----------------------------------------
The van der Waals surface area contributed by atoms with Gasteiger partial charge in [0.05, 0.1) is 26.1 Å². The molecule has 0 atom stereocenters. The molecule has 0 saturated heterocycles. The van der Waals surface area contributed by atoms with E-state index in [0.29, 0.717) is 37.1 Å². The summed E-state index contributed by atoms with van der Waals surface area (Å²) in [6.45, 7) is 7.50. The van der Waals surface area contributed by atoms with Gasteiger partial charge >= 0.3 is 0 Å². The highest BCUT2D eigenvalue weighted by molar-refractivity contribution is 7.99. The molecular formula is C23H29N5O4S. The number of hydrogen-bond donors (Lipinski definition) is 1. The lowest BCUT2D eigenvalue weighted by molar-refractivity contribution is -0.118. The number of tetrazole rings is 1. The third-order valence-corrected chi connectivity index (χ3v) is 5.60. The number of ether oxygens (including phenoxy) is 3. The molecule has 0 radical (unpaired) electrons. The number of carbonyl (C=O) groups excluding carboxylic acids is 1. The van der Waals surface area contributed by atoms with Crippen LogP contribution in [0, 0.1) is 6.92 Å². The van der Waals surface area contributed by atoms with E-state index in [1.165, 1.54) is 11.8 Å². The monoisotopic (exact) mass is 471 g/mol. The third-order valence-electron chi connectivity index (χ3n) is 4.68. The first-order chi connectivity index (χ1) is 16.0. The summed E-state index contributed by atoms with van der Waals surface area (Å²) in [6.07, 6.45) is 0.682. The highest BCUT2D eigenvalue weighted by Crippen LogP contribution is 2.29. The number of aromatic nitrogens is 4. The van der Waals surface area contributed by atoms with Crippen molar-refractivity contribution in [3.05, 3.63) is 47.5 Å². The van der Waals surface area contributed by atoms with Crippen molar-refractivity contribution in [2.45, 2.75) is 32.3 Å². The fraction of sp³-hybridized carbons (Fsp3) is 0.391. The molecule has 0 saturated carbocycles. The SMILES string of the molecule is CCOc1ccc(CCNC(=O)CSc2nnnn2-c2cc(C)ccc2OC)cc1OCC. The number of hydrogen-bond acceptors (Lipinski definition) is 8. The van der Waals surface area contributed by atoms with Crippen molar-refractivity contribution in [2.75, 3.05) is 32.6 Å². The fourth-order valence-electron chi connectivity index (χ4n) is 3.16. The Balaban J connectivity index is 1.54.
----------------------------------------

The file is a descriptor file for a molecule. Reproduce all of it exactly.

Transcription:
The van der Waals surface area contributed by atoms with Gasteiger partial charge in [0.05, 0.1) is 26.1 Å². The molecule has 0 atom stereocenters. The molecule has 0 saturated heterocycles. The van der Waals surface area contributed by atoms with E-state index in [0.29, 0.717) is 37.1 Å². The summed E-state index contributed by atoms with van der Waals surface area (Å²) in [6.45, 7) is 7.50. The van der Waals surface area contributed by atoms with Gasteiger partial charge >= 0.3 is 0 Å². The highest BCUT2D eigenvalue weighted by molar-refractivity contribution is 7.99. The molecular formula is C23H29N5O4S. The number of hydrogen-bond donors (Lipinski definition) is 1. The lowest BCUT2D eigenvalue weighted by molar-refractivity contribution is -0.118. The number of tetrazole rings is 1. The third-order valence-corrected chi connectivity index (χ3v) is 5.60. The number of ether oxygens (including phenoxy) is 3. The molecule has 0 radical (unpaired) electrons. The number of carbonyl (C=O) groups excluding carboxylic acids is 1. The van der Waals surface area contributed by atoms with Crippen LogP contribution in [0, 0.1) is 6.92 Å². The van der Waals surface area contributed by atoms with E-state index in [1.165, 1.54) is 11.8 Å². The monoisotopic (exact) mass is 471 g/mol. The third-order valence-electron chi connectivity index (χ3n) is 4.68. The first-order chi connectivity index (χ1) is 16.0. The summed E-state index contributed by atoms with van der Waals surface area (Å²) in [6.07, 6.45) is 0.682. The highest BCUT2D eigenvalue weighted by Crippen LogP contribution is 2.29. The number of aromatic nitrogens is 4. The van der Waals surface area contributed by atoms with Crippen molar-refractivity contribution in [3.05, 3.63) is 47.5 Å². The van der Waals surface area contributed by atoms with Crippen molar-refractivity contribution in [2.45, 2.75) is 32.3 Å². The fraction of sp³-hybridized carbons (Fsp3) is 0.391. The molecule has 0 saturated carbocycles. The SMILES string of the molecule is CCOc1ccc(CCNC(=O)CSc2nnnn2-c2cc(C)ccc2OC)cc1OCC. The number of hydrogen-bond acceptors (Lipinski definition) is 8. The van der Waals surface area contributed by atoms with Crippen molar-refractivity contribution in [2.75, 3.05) is 32.6 Å². The fourth-order valence-electron chi connectivity index (χ4n) is 3.16. The Balaban J connectivity index is 1.54.